‘Sea Turtles’ Give China’s Drug Startups a Shot in the Arm
In 2001, a dozen Chinese expats met one Saturday in San Jose to trade tips on pharmaceutical proteins and share career advice over craft beers and garlic fries. The gathering was a networking session organized by two friends originally from Wuhan who met in the Bay Area as graduate students in the 1990s. Fifteen years later, many members of the group have returned to China to start their own businesses. And what had been an informal networking circle is now an exclusive industry group called BayHelix that counts among its members more than 300 senior executives active in the Chinese biopharma market.
Called hai gui, or “sea turtles,” in their home country, these returnees are trading on relationships forged in the U.S. and tapping the hundreds of millions in venture capital flowing through China. They’re building or backing health-care startups and brokering deals, all in the hope of giving China an original blockbuster drug. “Everything’s falling into place,” says Nisa Leung, a managing partner at Qiming Venture Partners, a China-focused venture fund. Leung, who studied at Stanford and Cornell, has led investments in more than 50 Chinese health-care companies in the past decade. Commercial investment in China’s life sciences sector totaled more than $30 billion in 2015, up 70 percent from the previous year, according to ChinaBio Consulting.
China is the second-biggest pharmaceutical market in the world after the U.S., according to IMS Institute for Healthcare Informatics, which expects the country’s annual spending on drugs to reach $190 billion by 2020, up from an estimated $115 billion last year. To ensure that not all that money flows into the coffers of foreign companies, the Communist Party has enacted measures to foster national champions in life sciences. Pharma and biotech startups are eligible for tax incentives and rent subsidies, and their products qualify for expedited regulatory approval. “We’re at a tipping point in China,” says Ge Li, founder and chief executive officer of Shanghai-based WuXi Apptec. “I personally believe that we have another 10 to 20 years of good growth ahead.”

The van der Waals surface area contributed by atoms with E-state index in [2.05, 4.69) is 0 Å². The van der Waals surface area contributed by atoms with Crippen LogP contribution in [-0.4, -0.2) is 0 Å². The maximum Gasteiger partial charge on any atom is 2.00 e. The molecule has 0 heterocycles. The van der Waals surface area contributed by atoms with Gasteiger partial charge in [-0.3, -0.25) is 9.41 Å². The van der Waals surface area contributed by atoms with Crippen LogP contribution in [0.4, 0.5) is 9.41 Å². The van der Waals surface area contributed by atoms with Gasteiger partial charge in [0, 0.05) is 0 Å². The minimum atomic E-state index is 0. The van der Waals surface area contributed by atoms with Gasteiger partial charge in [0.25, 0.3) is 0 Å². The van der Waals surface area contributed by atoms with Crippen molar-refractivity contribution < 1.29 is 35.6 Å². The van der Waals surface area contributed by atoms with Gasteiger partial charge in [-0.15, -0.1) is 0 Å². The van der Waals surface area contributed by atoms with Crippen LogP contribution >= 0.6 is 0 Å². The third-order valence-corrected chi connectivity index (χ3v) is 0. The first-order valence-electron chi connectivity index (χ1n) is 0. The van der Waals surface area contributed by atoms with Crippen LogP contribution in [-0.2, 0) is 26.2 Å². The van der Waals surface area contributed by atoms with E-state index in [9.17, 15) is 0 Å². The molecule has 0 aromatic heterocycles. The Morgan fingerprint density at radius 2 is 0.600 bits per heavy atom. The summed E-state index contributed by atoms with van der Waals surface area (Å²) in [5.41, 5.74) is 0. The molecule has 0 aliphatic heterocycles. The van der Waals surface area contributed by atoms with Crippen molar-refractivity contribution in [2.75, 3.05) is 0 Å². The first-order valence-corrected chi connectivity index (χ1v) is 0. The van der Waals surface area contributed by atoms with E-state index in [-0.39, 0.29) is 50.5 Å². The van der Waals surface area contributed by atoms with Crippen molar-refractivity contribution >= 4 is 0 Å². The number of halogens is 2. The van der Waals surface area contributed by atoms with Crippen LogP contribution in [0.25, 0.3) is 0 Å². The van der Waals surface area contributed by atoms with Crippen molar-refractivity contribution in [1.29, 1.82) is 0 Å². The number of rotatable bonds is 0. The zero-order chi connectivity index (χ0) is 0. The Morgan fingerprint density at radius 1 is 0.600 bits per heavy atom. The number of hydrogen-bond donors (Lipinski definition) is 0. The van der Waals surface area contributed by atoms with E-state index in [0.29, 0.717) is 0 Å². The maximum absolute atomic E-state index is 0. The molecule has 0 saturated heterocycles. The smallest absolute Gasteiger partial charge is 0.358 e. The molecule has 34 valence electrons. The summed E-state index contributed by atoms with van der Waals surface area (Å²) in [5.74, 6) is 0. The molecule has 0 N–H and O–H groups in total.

Li gave up a six-figure salary at New Jersey-based Pharmacopeia in 2000 to start WuXi. He had to improvise at first, hiring a kitchen manufacturer to build him a lab because no qualified vendors were available in China. Now he presides over 11,000 scientists who conduct research and assess clinical data for other drugmakers. The company is expanding into drug manufacturing and has a venture capital arm that invests in U.S. and Chinese startups. Li took NYSE-listed WuXi private last year but plans to relist in China at some point.
In some respects, Chinese pharma companies enjoy advantages over their U.S. counterparts. Bringing a drug to market in the U.S. could cost as much as $4 billion, according to Leung; in China, it’s closer to $50 million. But all face the same tough odds in that only a fraction of drugs in development ever reach market. “I will expect that many of them won’t make it,” says Kewen Jin, chairman of BayHelix. “That’s the nature of this industry. But even if a few make it, that’s enough. A few winners will take it all.”
Among the contenders is Zai Lab, a two-year-old Shanghai company backed by about $140 million in funds from Sequoia Capital China and Qiming, among others. Its founder, Samantha Du, worked for Pfizer in Connecticut before returning to China. Zai’s focus is on anti-inflammation therapies and oncology treatments. Du says that while it’s a thriving time to start a health-care business that’s “global but based in China,” the country has yet to amass the scientific know-how to rival the U.S. Ultimately that may depend on whether other Chinese living abroad follow in Du’s path. Chinese made up almost a third of all foreign students in the U.S. in the 2014-15 school year, according to the Institute of International Education.
Steve Yang, a BayHelix co-founder who once worked at AstraZeneca and is now chief operating officer of WuXi, likens the histories of many of the industry’s top movers to DNA strands, with combinations and recombinations of networks built at U.S. graduate schools, in Silicon Valley, and now as entrepreneurs back home. “In China, we have a saying: ‘It takes a long journey to test how good your horse is,’ ” Yang says, referring to trust built through the years. “So it’s good we started early in 2001.”
The bottom line: Investment in China’s life sciences sector shot up 70 percent last year, to more than $30 billion.
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